The need for boosting the energy transition has never been clearer than in recent months. Klaus Livik, Chief Strategist at Volue, says that it’s now time to apply the lessons learned from sandboxes and innovation projects to ensure the success of the REPowerEU plan.
Apr 8, 2022
In the past month, the need for an energy supply that is both secure and clean has come to the surface as a critical issue all over Europe.
Russia’s invasion of Ukraine has pushed Europe to re-think the security of its energy sources. Both the diversification of energy sources and decarbonisation are on the agenda.
At the same time, the recently released UN climate report has been clear that we are on a global warming path that will be destructive to our environment and humanity unless we act immediately.
Yes, it’s high time to examine how we power our societies and to make concerted efforts to shift to secure and clean energy sources.
Recently, the EU put together REPowerEU, a joint European action plan that aims to speed up the EU’s adoption of secure and clean energy.
The key areas of proposed urgent actions include electrification, energy efficiency, and the adoption of wind, PVs, and heat pumps.
If the plan is put into action, the EU estimates that it can cut as much as 1128 TWh worth of Russian gas already in the course of 2022.
To succeed, we will require joint efforts from a wide range of involved parties – including companies like Volue that are at the forefront of energy innovation.
Chief Strategist at Volue
For Volue, the energy industry in Europe is our home market. With IT solutions and services for a major part of the energy management value chain, we are in a pole position to contribute with digital technology to this plan.
However, our experience suggests that one of the most important steps towards REPowerEU is to remove the regulatory barriers that would slow down or stop the plan.
We face a wide range of barriers. These barriers will likely surprise some.
A report from Eclareon, the international consultancy that supports institutions engaged in renewable energy, published in March 2022 identifies and assesses the barriers to large scale wind and solar projects in the EU and the UK.
The conclusion is that there are significant – and partly blocking – barriers to new projects in all countries. They are not of technological character, but rather linked to administrative processes and regulatory frameworks.
The REPowerEU initiative addresses not only large scale projects, but gives due attention to areas such as local renewables, including flexibility, energy efficiency, heat pumps, sector coupling and storage.
These local-driven projects are not facing the same barriers as large scale renewable rollouts. However, many locally-driven projects are facing barriers that must still be overcome.
In the EU Horizon2020 project +CityxChange, Volue is involved in a task that identifies and assesses the most obvious barriers experienced in energy communities and smart neighbourhoods.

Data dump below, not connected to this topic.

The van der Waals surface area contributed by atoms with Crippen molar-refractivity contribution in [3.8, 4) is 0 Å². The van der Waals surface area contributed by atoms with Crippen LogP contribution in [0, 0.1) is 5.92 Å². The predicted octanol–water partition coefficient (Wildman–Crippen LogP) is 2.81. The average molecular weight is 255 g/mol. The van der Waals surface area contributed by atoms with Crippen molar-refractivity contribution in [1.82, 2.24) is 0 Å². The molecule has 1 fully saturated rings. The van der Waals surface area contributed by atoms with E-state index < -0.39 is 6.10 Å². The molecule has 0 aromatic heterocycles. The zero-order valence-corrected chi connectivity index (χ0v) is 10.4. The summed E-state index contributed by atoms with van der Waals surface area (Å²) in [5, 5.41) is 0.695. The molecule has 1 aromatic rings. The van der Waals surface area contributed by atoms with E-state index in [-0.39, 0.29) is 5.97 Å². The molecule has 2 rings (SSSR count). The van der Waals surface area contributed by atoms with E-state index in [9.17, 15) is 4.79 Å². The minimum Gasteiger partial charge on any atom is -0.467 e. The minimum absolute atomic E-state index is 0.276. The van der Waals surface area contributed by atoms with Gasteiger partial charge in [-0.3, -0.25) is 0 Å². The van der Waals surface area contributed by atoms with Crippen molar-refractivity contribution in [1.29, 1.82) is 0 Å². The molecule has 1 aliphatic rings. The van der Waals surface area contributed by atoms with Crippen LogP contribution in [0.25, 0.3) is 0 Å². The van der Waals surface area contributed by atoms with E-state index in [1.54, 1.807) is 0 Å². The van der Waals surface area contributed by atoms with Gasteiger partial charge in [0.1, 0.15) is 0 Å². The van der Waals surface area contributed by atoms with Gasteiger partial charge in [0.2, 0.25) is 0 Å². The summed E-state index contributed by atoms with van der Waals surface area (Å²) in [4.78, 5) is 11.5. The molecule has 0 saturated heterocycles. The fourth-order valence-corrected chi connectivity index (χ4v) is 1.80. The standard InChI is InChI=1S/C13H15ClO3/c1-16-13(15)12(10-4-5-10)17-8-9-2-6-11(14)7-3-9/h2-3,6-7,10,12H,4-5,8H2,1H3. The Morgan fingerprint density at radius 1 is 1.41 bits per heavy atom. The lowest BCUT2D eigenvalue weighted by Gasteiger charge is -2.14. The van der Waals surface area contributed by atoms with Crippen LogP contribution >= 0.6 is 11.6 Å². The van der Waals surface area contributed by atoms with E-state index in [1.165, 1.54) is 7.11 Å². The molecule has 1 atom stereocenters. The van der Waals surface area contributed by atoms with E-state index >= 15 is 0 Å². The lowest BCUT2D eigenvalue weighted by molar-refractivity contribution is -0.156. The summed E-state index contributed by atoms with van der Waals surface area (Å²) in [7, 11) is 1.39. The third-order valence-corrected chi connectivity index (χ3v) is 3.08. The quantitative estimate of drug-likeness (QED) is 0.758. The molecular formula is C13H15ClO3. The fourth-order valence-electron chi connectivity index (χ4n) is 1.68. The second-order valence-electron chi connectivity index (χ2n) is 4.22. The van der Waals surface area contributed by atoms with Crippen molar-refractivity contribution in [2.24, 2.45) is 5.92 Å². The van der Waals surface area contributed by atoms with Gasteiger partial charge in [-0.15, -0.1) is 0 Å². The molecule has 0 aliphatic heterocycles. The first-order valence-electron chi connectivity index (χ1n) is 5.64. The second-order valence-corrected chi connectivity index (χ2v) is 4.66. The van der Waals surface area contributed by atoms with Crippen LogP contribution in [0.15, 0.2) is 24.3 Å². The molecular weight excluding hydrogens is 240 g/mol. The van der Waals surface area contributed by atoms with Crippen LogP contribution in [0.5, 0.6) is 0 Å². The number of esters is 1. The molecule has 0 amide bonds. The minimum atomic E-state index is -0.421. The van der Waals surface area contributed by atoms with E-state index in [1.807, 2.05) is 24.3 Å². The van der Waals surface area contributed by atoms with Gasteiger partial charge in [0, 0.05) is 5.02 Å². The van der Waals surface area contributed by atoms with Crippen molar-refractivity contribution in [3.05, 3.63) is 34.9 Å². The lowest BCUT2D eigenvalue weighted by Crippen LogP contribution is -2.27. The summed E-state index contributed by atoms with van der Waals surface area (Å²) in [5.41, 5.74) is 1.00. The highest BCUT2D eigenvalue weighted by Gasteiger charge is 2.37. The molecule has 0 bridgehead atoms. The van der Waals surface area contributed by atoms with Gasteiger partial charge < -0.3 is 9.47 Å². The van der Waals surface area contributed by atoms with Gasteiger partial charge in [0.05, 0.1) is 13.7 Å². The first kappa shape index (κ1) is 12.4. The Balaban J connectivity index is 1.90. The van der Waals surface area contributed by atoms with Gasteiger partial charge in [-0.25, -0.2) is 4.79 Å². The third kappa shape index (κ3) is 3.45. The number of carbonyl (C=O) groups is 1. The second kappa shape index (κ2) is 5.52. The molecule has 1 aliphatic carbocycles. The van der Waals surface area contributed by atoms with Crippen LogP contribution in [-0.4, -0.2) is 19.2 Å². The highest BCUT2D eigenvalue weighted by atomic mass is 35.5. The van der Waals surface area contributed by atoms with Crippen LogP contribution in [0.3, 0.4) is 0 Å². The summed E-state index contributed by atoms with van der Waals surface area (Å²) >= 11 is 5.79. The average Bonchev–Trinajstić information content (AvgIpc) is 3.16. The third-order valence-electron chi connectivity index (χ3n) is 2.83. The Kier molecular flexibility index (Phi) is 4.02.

To fully understand barriers that hinder the energy transition, a post-transition phase is defined – with a digitally supported local community and renewables as described in the REPowerEU actions.
The city of Trondheim, Norway, with its demonstration areas where Volue is a partner, has acted as the reference for what we envisage will happen in the near future.
A general conclusion is that the barriers are not technological, but there are weaknesses and a lack of future-proof incentives. The lessons learned from the +CityxChange project are that for a fast implementation of local renewables, flexibility, sector coupling, and storage, it is crucial that the regulatory framework provides for what we expect will be the near-future reality.
• Local grid operation with a fast-growing share of renewables.
• Taxation and grid tariffs that promote local coordination and utilisation of renewables.
• Local batteries – supporting system operation, flexibility, trade, and consumers.
• Uniformed definition of local energy system roles and responsibilities.
• Decentralised balance management and trade of renewable power.
• Clear rules for how to locally trade flexibility – independent of capacity.
• Operational responsibilities in energy communities.
• Digitalisation as a key enabler for the transition.
• Renewable communities are a key success factor to “fit for 55”.
The existing regulatory framework is made for a stable “business as usual” energy industry and not for the REpowEU plan. Many EU projects establish “regulatory sandboxes” with the purpose to offer time-limited demonstrations of local energy markets and communities. It is now time to apply the lessons learned from sandboxes and innovation projects to ensure success with the REPowerEU plan.
As someone working closely with energy transition projects at Volue, I know that we are more than ready to contribute with software and services to support a speedy transition. Once the regulatory framework is in place!